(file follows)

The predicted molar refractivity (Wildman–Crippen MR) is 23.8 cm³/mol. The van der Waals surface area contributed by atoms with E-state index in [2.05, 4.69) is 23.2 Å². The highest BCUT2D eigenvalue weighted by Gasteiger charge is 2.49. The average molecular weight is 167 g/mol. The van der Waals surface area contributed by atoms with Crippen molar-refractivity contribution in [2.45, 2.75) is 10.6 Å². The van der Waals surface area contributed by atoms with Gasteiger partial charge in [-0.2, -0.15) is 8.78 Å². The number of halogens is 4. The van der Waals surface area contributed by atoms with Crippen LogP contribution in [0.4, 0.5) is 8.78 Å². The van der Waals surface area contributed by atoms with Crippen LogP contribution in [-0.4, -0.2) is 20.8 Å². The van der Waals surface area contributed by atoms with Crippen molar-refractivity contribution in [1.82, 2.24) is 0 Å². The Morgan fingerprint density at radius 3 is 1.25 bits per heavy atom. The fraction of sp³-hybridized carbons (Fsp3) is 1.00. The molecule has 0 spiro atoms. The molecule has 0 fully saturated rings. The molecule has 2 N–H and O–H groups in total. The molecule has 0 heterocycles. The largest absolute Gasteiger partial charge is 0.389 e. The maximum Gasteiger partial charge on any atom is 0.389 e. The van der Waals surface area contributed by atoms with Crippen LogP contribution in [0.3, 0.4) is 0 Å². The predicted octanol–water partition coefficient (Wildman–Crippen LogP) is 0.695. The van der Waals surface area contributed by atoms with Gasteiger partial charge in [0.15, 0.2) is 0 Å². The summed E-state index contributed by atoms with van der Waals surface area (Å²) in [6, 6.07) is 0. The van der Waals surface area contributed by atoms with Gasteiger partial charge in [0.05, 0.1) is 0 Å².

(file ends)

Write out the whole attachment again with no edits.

The predicted molar refractivity (Wildman–Crippen MR) is 23.8 cm³/mol. The van der Waals surface area contributed by atoms with E-state index in [2.05, 4.69) is 23.2 Å². The highest BCUT2D eigenvalue weighted by Gasteiger charge is 2.49. The average molecular weight is 167 g/mol. The van der Waals surface area contributed by atoms with Crippen molar-refractivity contribution in [2.45, 2.75) is 10.6 Å². The van der Waals surface area contributed by atoms with Gasteiger partial charge in [-0.2, -0.15) is 8.78 Å². The number of halogens is 4. The van der Waals surface area contributed by atoms with Crippen LogP contribution in [0.4, 0.5) is 8.78 Å². The van der Waals surface area contributed by atoms with Crippen LogP contribution in [-0.4, -0.2) is 20.8 Å². The van der Waals surface area contributed by atoms with Crippen molar-refractivity contribution in [1.82, 2.24) is 0 Å². The Morgan fingerprint density at radius 3 is 1.25 bits per heavy atom. The fraction of sp³-hybridized carbons (Fsp3) is 1.00. The molecule has 0 spiro atoms. The molecule has 0 fully saturated rings. The molecule has 2 N–H and O–H groups in total. The molecule has 0 heterocycles. The largest absolute Gasteiger partial charge is 0.389 e. The maximum Gasteiger partial charge on any atom is 0.389 e. The van der Waals surface area contributed by atoms with Crippen LogP contribution in [0.3, 0.4) is 0 Å². The predicted octanol–water partition coefficient (Wildman–Crippen LogP) is 0.695. The van der Waals surface area contributed by atoms with Gasteiger partial charge in [0.15, 0.2) is 0 Å². The summed E-state index contributed by atoms with van der Waals surface area (Å²) in [6, 6.07) is 0. The van der Waals surface area contributed by atoms with Gasteiger partial charge in [0.05, 0.1) is 0 Å².